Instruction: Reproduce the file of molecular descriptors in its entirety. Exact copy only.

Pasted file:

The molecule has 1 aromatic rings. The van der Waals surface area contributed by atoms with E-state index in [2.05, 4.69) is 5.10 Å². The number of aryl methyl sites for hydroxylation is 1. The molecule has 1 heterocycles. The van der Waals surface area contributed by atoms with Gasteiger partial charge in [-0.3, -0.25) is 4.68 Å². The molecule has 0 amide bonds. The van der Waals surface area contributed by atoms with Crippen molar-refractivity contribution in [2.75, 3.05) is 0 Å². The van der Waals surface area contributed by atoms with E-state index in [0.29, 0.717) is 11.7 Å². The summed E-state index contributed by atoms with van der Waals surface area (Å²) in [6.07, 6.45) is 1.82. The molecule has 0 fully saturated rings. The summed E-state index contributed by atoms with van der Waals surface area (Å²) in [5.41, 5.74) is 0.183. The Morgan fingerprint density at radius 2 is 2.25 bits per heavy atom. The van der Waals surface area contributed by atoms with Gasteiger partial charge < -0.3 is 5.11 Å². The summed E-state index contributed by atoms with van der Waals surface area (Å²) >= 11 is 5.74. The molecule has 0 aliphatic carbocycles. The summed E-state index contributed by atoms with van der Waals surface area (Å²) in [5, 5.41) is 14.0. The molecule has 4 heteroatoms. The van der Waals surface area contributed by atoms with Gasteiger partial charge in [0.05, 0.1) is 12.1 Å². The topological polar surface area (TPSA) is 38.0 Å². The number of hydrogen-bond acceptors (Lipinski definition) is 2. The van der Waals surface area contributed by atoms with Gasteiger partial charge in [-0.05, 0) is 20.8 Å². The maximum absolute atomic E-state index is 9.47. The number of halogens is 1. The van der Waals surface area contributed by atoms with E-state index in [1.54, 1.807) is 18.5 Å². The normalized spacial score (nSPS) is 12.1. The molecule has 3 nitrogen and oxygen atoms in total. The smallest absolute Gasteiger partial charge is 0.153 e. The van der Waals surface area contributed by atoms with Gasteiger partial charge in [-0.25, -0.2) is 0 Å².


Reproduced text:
The molecule has 1 aromatic rings. The van der Waals surface area contributed by atoms with E-state index in [2.05, 4.69) is 5.10 Å². The number of aryl methyl sites for hydroxylation is 1. The molecule has 1 heterocycles. The van der Waals surface area contributed by atoms with Gasteiger partial charge in [-0.3, -0.25) is 4.68 Å². The molecule has 0 amide bonds. The van der Waals surface area contributed by atoms with Crippen molar-refractivity contribution in [2.75, 3.05) is 0 Å². The van der Waals surface area contributed by atoms with E-state index in [0.29, 0.717) is 11.7 Å². The summed E-state index contributed by atoms with van der Waals surface area (Å²) in [6.07, 6.45) is 1.82. The molecule has 0 fully saturated rings. The summed E-state index contributed by atoms with van der Waals surface area (Å²) in [5.41, 5.74) is 0.183. The Morgan fingerprint density at radius 2 is 2.25 bits per heavy atom. The van der Waals surface area contributed by atoms with Gasteiger partial charge < -0.3 is 5.11 Å². The summed E-state index contributed by atoms with van der Waals surface area (Å²) >= 11 is 5.74. The molecule has 0 aliphatic carbocycles. The summed E-state index contributed by atoms with van der Waals surface area (Å²) in [5, 5.41) is 14.0. The molecule has 4 heteroatoms. The van der Waals surface area contributed by atoms with Gasteiger partial charge in [0.05, 0.1) is 12.1 Å². The topological polar surface area (TPSA) is 38.0 Å². The number of hydrogen-bond acceptors (Lipinski definition) is 2. The van der Waals surface area contributed by atoms with Gasteiger partial charge in [-0.05, 0) is 20.8 Å². The maximum absolute atomic E-state index is 9.47. The number of halogens is 1. The van der Waals surface area contributed by atoms with E-state index in [1.54, 1.807) is 18.5 Å². The normalized spacial score (nSPS) is 12.1. The molecule has 3 nitrogen and oxygen atoms in total. The smallest absolute Gasteiger partial charge is 0.153 e. The van der Waals surface area contributed by atoms with Gasteiger partial charge in [-0.25, -0.2) is 0 Å².